Very active on the performance side these days. Funny, over the past ten to fifteen years, most of my live work was on the engineering side. Now I get to make the sound engineer’s life difficult for a change.
I have been alternating between bass and guitar. My live rig for guitar is quite extensive but the same cannot be said for the bass. I had been using the Radial JDI direct box for connection to the house system and a small Ampeg RB50 as the primary amp/speaker combination. Unfortunately the Ampeg RB50 is not intended for stage use particularly in those areas that seat more than three or four hundred people.
I went shopping a couple of weeks ago to put together a rig for the bass. The requirements were pretty straightforward: exceptional tone and portable. I tried a number of combinations and I settled on an Ampeg SVT-3PRO head (pictured below) and an SWR Goliath III Jr 2×10 speaker cabinet. I tried the unit with a passive bass and it sounded great. The speaker cabinet fits in my trunk and weighs about 50 pounds. Relatively portable.
When I got the rig home I tried it out with 4 different basses: an active Warwick Corvette 5-string, an active Godin BG-4 4-string, a passive Peavey Patriot 4-string and an active Fender Deluxe American Jazz 5-string. The Fender created hum like you would not believe. I had to jury rig a ground from the bridge of that instrument to my body to suppress the noise. I used the Fender on stage and the hum problem was magnified by the stage lighting.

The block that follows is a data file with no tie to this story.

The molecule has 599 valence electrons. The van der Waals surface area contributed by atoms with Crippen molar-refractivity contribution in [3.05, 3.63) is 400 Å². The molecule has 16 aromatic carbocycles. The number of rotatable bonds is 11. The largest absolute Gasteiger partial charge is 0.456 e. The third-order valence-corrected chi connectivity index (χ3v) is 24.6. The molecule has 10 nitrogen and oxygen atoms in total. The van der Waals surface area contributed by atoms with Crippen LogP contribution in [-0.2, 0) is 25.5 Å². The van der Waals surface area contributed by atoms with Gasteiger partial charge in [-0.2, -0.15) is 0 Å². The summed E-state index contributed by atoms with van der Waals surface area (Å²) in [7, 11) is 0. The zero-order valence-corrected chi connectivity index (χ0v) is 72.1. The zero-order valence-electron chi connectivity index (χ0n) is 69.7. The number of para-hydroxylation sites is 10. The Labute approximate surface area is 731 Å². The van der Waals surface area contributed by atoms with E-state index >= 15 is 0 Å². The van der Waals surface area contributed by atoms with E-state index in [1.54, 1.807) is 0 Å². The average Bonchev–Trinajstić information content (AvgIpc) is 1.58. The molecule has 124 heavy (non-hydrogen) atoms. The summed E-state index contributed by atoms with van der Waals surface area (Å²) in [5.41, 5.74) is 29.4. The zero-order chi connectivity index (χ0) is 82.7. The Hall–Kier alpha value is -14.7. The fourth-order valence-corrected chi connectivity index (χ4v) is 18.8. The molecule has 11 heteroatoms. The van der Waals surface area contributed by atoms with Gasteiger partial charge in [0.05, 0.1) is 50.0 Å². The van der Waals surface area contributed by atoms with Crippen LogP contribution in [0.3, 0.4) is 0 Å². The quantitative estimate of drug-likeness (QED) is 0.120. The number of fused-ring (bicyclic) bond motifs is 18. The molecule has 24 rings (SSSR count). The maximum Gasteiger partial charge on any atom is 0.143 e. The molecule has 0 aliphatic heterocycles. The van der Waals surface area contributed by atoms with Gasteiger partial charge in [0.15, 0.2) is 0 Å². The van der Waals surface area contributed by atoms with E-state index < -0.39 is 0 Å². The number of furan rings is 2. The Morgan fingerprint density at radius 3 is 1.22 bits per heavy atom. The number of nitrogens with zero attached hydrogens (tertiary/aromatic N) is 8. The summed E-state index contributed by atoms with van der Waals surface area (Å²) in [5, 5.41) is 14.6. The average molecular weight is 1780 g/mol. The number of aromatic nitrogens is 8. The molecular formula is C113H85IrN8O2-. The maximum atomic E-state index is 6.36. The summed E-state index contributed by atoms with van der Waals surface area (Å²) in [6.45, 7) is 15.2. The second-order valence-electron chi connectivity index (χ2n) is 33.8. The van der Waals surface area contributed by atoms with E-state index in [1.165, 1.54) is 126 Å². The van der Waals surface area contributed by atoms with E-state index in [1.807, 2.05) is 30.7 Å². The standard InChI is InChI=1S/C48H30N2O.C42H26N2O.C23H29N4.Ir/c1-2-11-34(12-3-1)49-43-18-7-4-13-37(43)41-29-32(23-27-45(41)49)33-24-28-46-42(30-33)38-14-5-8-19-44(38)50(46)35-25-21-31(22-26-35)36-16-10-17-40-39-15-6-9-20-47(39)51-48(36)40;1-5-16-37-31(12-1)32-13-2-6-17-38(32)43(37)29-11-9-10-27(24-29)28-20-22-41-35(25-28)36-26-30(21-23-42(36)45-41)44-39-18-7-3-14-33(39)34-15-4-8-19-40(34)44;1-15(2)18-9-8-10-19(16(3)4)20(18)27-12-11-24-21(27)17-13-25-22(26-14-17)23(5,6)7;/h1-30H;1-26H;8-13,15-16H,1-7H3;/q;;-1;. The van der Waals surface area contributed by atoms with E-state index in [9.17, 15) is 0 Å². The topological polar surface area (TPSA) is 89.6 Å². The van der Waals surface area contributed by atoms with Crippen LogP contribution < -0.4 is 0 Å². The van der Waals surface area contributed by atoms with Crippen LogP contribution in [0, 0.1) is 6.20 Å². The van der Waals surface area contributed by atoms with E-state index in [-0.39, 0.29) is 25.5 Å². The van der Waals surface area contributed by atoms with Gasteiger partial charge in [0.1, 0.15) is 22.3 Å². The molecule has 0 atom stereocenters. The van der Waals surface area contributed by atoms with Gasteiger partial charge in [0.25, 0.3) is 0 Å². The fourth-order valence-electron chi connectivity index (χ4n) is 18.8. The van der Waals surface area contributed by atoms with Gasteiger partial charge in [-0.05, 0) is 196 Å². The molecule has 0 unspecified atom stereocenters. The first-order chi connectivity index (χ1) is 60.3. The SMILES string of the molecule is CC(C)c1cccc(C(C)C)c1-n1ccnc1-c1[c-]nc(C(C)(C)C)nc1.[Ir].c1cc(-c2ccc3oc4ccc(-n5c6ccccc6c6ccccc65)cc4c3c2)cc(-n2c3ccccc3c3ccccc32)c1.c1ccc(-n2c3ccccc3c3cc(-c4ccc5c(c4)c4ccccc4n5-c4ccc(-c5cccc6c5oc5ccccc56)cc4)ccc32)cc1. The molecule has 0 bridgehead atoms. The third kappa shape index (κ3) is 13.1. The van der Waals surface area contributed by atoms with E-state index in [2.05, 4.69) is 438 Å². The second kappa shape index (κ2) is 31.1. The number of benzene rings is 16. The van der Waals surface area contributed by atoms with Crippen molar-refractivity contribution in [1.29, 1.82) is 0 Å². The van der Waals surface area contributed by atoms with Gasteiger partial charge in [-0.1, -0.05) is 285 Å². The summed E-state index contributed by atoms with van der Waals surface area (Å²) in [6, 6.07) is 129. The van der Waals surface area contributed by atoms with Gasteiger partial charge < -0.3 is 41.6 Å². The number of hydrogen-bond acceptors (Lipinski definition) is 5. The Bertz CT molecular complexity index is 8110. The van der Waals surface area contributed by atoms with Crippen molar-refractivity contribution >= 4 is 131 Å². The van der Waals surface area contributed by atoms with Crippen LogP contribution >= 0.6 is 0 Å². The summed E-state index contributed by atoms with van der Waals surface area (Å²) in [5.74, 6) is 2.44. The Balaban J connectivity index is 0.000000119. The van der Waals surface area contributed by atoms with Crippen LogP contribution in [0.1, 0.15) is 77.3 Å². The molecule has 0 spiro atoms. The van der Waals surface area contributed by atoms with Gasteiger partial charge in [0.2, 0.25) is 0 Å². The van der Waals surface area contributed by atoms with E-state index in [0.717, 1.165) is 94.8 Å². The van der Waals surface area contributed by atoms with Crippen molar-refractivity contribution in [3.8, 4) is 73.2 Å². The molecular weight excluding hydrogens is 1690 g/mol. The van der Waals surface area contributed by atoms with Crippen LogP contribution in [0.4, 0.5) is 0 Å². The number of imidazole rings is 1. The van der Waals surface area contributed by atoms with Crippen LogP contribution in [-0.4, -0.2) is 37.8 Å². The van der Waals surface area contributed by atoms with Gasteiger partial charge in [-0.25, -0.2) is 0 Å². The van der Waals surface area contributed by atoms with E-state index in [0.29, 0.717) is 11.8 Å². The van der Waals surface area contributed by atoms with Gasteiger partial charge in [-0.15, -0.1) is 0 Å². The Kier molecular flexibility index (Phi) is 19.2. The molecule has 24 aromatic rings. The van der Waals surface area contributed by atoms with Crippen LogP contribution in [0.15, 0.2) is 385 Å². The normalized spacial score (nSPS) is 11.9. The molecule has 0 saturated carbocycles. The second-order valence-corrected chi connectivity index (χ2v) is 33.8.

I have refered the instrument to my guitar tech for shielding which, hopefully, will get done over the next couple of days. Even when you spend several thousand dollars on a quality instrument, most manufacturers use very poor electrical practices with respect to shielding and grounding.
I should have done this when I first bought the instrument but I was not playing as much and the small Ampeg combo did not have the sensitivity to make the hum obtrusive. The good news is that the Fender will come back nice and quiet!